A transnational illegal alien smuggling organization has been dismantled after an alleged human smuggler and others were arrested in Brazil as part of a collaborative effort between U.S. and Brazilian law enforcement.
Two alleged co-conspirators had already been arrested previously.
Saifullah al-Mamun, also known as Saiful al-Mamun, was arrested on Oct. 31 by the Brazil Federal Police on Brazilian charges, as well as charges in a U.S. superseding indictment that has since been unsealed. Al-Mamun is believed by U.S. officials to have been responsible for the illegal smuggling of “scores of individuals” from parts of South Asia and elsewhere, first to Brazil, and ultimately into the United States.
Al-Mamun was charged with eight conspiracy and alien smuggling counts by the U.S. District Court for the Southern District of Texas, Laredo Division, according to the Department of Justice.
The operation involved multiple search warrants and led to the additional arrests of six Brazil-based human smugglers on Brazilian charges: Saiful Islam, 32; Tamoor Khalid, 31; Nazrul Islam, 41; Mohammad Ifran Chaudhary, 39; Mohammad Nizam Uddin, 28; and Md Bulbul Hossain, 36.
Al-Mamun, according to the superseding indictment, allegedly housed the illegal aliens in São Paulo, before arranging for them to travel through a network of smugglers operating out of Brazil, Peru, Ecuador, Colombia, Panama, Costa Rica, Nicaragua, Honduras, Guatemala, and Mexico—ultimately to send them to the United States.
Al-Mamun and two of his co-conspirators were alleged to have been paid for their efforts in Mexico, Central America, South America, Bangladesh, and elsewhere, according to the indictment.
“Today’s indictment shows our commitment to prosecute here in the United States those alien smugglers who put our country’s public safety at risk by attempting to thwart our system of legal immigration,” U.S. Assistant Attorney General Brian A. Benczkowski, of the Justice Department’s Criminal Division, said in a statement.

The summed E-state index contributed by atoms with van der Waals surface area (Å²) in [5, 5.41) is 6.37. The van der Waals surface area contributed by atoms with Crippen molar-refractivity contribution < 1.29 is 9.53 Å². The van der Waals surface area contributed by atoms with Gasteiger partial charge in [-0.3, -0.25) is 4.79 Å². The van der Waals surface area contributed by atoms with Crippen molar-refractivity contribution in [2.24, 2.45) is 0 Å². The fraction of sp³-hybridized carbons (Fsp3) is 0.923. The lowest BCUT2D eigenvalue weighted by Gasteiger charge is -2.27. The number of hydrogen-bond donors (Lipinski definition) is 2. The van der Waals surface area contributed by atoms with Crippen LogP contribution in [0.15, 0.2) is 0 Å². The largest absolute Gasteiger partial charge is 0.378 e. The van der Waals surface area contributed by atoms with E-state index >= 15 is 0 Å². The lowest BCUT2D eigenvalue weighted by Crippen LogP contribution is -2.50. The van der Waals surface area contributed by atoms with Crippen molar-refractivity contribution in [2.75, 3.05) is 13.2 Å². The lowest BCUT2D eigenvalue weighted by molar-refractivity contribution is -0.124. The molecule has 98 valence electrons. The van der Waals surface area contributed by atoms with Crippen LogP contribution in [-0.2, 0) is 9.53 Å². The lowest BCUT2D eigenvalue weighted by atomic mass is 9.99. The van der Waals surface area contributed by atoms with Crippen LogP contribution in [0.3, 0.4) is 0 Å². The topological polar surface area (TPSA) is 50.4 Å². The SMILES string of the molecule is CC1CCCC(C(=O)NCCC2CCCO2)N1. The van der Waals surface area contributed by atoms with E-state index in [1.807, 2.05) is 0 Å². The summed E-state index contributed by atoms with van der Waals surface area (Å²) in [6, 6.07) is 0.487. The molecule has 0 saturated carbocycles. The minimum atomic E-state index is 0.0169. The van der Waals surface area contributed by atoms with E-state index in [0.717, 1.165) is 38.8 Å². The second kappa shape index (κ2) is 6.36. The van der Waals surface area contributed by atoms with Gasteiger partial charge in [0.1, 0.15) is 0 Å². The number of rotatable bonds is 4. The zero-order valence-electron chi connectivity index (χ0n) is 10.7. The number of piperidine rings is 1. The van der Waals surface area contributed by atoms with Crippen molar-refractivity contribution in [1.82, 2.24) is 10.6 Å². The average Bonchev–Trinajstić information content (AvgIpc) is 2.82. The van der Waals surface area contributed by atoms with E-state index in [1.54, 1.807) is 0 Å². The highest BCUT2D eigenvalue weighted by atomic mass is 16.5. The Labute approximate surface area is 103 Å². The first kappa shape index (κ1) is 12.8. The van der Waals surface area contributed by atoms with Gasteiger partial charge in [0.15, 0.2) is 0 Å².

The United States is dealing with a rising influx of illegal aliens, most of whom are traveling through Mexico from Central America. As of September, there have been 851,508 apprehensions along the Southwest border in fiscal year 2019, according to data from U.S. Customs and Border Protection.
Two co-conspirators, Milon Miah and Moktar Hossain, who are both Bangladeshi nationals, were arrested separately earlier this year.
Miah was arrested on Aug. 31 upon arriving at George Bush Intercontinental Airport in Houston to face the charges laid out in the superseding indictment. He was formerly residing in Tapachula, Mexico.
Hossain, who was residing in Monterrey, Mexico, pleaded guilty on Aug. 27 for his role in the scheme, which sought commercial advantage or private financial gain.
“Transnational human smuggling organizations threaten the security of the United States,” Scott Brown, special agent in charge of U.S. Immigration and Customs Enforcement’s Homeland Security Investigations Phoenix, said in a statement.
“Through a significant joint effort with our domestic and international law enforcement partners, these arrests signify another victory as we continue to investigate and dismantle those who conspire to undermine our nation’s immigration laws for their own profit,” Brown said.
The indictment against Al-Mamun and the U.S. assistance provided to Brazilian law enforcement were coordinated under the Extraterritorial Criminal Travel Strike Force program, which focuses on human smuggling networks that could threaten national security, public safety, or present grave humanitarian concerns.